Fretboard and fretboard changes of violin
About 1700, when violin was born, fretboard was only 190mm long. Of course, due to different manufacturers, piano models are different, size of piano body is slightly different, and neck length is also slightly different. The picture on left (Fig. 2) shows a violin made in 1699 by Antonio Stradivari (1644-1737) and is now in Metropolitan Museum of Art in United States. It is very well preserved and was dedicated to playing instruments for baroque music.
The neck length is about 200 mm, shape of front of neck is baroque, with ebony in center and maple around it. The same shape and shank. Looking again at neck (fig. 3), we can say that this is a typical baroque violin, its neck is about 30 mm shorter than modern violins, and curvature of base of neck and upper part of shoulder button is much shorter than modern violins , this part is bigger.
Neck mounting method and angle at time: A side view of this violin (see Fig. 3) shows that bottom of neck is horizontal to edge of piano panel, and combination of fretboard root and body of violin has shape of a 90 degree angle. The original method of fixing fretboard was to attach fretboard root to headstock tree and fix it with three iron nails and glue inside piano. (Figure 4) The fretboard can be raised by placing a wedge-shaped piece of wood under fretboard and lifting it to desired height.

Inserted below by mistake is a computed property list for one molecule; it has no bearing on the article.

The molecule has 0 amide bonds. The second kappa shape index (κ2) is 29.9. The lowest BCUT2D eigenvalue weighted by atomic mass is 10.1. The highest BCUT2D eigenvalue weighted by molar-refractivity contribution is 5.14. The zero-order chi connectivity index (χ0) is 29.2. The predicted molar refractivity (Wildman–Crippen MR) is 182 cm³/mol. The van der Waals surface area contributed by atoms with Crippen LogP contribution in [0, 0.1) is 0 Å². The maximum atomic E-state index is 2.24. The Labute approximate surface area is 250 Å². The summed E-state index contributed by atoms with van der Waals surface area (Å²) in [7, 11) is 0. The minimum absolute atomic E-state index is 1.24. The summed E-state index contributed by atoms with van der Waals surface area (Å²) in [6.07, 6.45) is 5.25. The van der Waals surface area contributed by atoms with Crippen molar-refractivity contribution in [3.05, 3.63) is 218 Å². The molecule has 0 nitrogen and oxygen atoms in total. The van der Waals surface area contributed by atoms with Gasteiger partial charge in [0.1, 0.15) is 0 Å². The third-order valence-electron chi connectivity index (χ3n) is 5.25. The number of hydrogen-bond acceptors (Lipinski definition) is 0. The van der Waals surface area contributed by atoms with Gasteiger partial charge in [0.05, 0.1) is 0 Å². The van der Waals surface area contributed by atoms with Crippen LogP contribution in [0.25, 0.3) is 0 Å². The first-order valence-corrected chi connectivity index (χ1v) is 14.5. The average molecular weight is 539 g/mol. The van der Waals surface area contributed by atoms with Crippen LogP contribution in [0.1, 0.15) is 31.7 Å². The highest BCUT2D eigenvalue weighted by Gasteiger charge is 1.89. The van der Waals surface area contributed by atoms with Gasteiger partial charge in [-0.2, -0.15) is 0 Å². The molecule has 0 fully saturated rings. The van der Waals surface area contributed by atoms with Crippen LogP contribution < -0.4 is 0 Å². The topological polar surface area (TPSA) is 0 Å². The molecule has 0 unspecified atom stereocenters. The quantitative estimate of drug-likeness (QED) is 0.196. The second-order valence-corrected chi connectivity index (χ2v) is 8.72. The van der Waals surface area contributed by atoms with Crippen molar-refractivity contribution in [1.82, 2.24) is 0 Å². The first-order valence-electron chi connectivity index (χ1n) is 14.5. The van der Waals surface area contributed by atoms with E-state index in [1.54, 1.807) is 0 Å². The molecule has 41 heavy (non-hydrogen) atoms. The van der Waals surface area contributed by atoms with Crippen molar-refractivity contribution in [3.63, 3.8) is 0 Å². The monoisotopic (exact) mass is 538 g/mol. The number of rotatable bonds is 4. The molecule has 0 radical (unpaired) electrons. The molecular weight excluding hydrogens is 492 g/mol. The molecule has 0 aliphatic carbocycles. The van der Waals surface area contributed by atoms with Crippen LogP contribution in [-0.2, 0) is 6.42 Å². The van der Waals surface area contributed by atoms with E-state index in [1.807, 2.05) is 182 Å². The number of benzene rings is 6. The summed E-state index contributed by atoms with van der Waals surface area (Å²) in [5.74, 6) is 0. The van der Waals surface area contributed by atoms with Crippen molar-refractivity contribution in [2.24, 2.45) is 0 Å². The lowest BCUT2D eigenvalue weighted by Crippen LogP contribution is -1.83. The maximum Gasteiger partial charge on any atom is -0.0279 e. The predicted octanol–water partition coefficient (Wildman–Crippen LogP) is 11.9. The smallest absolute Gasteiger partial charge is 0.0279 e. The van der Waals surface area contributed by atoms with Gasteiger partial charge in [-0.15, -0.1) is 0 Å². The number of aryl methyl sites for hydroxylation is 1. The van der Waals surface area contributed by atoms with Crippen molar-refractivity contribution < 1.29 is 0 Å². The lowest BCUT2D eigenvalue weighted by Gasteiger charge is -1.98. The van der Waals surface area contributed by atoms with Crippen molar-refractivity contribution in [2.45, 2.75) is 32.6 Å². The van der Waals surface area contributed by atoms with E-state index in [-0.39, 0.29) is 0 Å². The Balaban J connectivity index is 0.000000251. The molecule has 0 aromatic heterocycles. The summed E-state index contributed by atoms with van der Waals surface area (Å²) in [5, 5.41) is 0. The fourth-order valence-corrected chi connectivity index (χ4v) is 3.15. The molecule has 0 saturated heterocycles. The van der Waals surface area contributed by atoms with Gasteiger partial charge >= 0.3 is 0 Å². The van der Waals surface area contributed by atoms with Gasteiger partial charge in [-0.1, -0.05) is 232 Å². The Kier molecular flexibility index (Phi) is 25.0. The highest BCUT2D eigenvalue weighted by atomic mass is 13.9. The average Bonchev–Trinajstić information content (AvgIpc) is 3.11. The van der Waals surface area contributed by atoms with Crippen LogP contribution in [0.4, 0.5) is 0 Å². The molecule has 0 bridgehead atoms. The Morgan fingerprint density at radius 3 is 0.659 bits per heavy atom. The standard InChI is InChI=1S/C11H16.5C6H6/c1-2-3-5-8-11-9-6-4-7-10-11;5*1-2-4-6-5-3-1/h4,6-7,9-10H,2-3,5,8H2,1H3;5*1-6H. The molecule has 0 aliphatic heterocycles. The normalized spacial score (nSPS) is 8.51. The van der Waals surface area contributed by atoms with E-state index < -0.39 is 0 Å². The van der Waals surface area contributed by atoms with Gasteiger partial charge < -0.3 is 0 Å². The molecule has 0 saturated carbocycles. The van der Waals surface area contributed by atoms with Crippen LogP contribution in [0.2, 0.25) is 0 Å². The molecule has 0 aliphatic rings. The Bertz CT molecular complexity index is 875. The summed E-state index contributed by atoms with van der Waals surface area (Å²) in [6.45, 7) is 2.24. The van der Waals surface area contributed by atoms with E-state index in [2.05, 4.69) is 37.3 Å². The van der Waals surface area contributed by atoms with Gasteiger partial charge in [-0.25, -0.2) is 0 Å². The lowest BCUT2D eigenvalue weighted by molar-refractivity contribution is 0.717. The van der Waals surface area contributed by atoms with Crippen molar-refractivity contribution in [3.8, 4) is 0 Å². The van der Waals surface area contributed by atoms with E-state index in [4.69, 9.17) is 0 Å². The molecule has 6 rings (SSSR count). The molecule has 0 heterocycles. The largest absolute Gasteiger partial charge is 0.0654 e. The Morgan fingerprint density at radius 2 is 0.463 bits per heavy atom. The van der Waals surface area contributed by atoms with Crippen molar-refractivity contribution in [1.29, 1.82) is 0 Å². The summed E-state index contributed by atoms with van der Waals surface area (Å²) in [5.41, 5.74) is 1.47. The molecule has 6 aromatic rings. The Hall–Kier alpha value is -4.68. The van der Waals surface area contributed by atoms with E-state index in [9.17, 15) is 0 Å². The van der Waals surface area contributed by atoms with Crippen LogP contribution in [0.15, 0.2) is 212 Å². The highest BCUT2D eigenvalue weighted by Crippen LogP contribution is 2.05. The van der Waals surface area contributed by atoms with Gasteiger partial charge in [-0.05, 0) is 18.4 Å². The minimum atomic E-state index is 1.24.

After reform, length of neck gradually increased to current length of 270 mm over time. It retains scroll head portion and pin box that showcase manufacturer's style and performance, and replaces only neck portion. By applying this scientific switching method, entire neck extends 130mm from nut to top center of piano bar. (This dimension was determined by violinist Viotti in collaboration with violin makers at end of 18th century. The uppermost edge of piano panel to F-hole gap, and nut to uppermost center of piano panel. Their ratio is 3:2) With this switching method instrument, violin, seems to have gained new strength, fully manifesting its potential energy.
A special replacement method: manufacturers sawed off original piano head from a place close to nut, took another piece of wood to give it shape shown in fig. 5, inserted it into cut headstock box, and glued it firmly. Then make neck root at an angle of 83° to 85°, insert whole piece into headstock wood with a dovetail tenon to a depth of about 6mm to 8mm, stick firmly, drill a hole, make a peg and restore the paint, a completely durable new fingerboard is made.